Andrea Turkalo is Associate Conservation Scientist at the Wildlife Conservation Society (WCS) and cofounder of Cornell University’s The Elephant Listening Project at The Cornell Lab of Ornithology, in Ithaca, New York.
Turkalo is considered the leading expert on Africa’s reclusive and lesser understood forest elephants. She’s been studying them for more than two decades at her Dzanga Research Camp at the Dzanga-Sangha National Park in Central African Republic (CAR).
According to Fiona Maisels, a scientist with the Wildlife Conservation Society, Africa’s forest elephants stood at around 100,000 in 2011 and most likely number no more than 72,000 today. She estimates the CAR population at perhaps 1,500.
In March 2013—for the first time in her career—Turkalo was forced to flee the camp because of the political violence in CAR. Soon after she left, 26 forest elephants were slaughtered at the Dzanga Bai (“bai” is local word for “clearing”), reportedly by Seleka rebels. The killers have never been found.
Seleka, which means “alliance,” is a coalition that overthrew CAR’s president in March 2013, causing an upheaval and sparking ongoing Muslim-Christian conflict. (CAR was listed as number nine on the Fund for Peace’s Failed States Index for 2013). Nearly one million people have been displaced by the violence, and the situation has been described as “an orgy of bloodshed.”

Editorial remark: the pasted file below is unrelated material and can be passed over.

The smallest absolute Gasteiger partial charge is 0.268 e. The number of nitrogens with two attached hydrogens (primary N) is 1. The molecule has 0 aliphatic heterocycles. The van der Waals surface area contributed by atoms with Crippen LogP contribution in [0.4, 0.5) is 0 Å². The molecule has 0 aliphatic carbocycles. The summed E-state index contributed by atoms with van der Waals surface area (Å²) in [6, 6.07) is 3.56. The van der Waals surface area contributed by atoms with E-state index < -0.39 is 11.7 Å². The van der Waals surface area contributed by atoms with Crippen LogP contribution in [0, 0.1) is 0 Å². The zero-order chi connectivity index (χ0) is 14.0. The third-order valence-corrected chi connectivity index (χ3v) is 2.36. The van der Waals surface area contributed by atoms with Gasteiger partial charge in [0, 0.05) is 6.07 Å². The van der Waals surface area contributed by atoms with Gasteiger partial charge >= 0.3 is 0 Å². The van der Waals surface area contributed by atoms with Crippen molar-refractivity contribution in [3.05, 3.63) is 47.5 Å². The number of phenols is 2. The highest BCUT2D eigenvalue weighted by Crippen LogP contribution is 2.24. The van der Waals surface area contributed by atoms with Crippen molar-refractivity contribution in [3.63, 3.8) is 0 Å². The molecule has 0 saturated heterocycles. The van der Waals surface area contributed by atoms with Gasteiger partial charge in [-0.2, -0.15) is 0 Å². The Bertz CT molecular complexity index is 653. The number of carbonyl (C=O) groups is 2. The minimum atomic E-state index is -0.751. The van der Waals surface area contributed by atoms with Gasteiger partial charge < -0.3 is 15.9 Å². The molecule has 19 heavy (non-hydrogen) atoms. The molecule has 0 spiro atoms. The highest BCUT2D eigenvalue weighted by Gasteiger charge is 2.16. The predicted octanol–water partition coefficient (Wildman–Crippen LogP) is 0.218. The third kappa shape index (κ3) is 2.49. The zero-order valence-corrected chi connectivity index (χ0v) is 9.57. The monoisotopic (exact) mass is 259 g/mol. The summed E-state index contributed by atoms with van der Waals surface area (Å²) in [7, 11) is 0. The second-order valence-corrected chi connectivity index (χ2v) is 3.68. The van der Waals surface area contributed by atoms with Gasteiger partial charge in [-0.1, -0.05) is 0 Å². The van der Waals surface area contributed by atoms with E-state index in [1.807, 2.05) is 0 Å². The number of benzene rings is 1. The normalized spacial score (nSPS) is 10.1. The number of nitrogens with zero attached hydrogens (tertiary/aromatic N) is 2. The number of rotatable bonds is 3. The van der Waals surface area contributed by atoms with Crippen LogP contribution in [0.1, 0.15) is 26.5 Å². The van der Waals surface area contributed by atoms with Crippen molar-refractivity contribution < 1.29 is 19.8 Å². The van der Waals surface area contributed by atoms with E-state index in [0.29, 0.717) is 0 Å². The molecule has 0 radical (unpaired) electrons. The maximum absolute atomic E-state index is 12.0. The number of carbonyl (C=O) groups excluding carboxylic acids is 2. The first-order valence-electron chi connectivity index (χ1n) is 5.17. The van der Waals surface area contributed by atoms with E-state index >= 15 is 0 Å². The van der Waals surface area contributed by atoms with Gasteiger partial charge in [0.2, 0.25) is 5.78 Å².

Turkalo is now holed up in Massachusetts, waiting for the political atmosphere in CAR to settle so she can return to Dzanga and resume elephant research from her observational platform at the bai.
Russo: Seleka rebels invaded Dzanga-Sangha National Park last spring, and you were forced to flee. Can you discuss in detail how you heard about the incoming Seleka rebel group, and how you responded?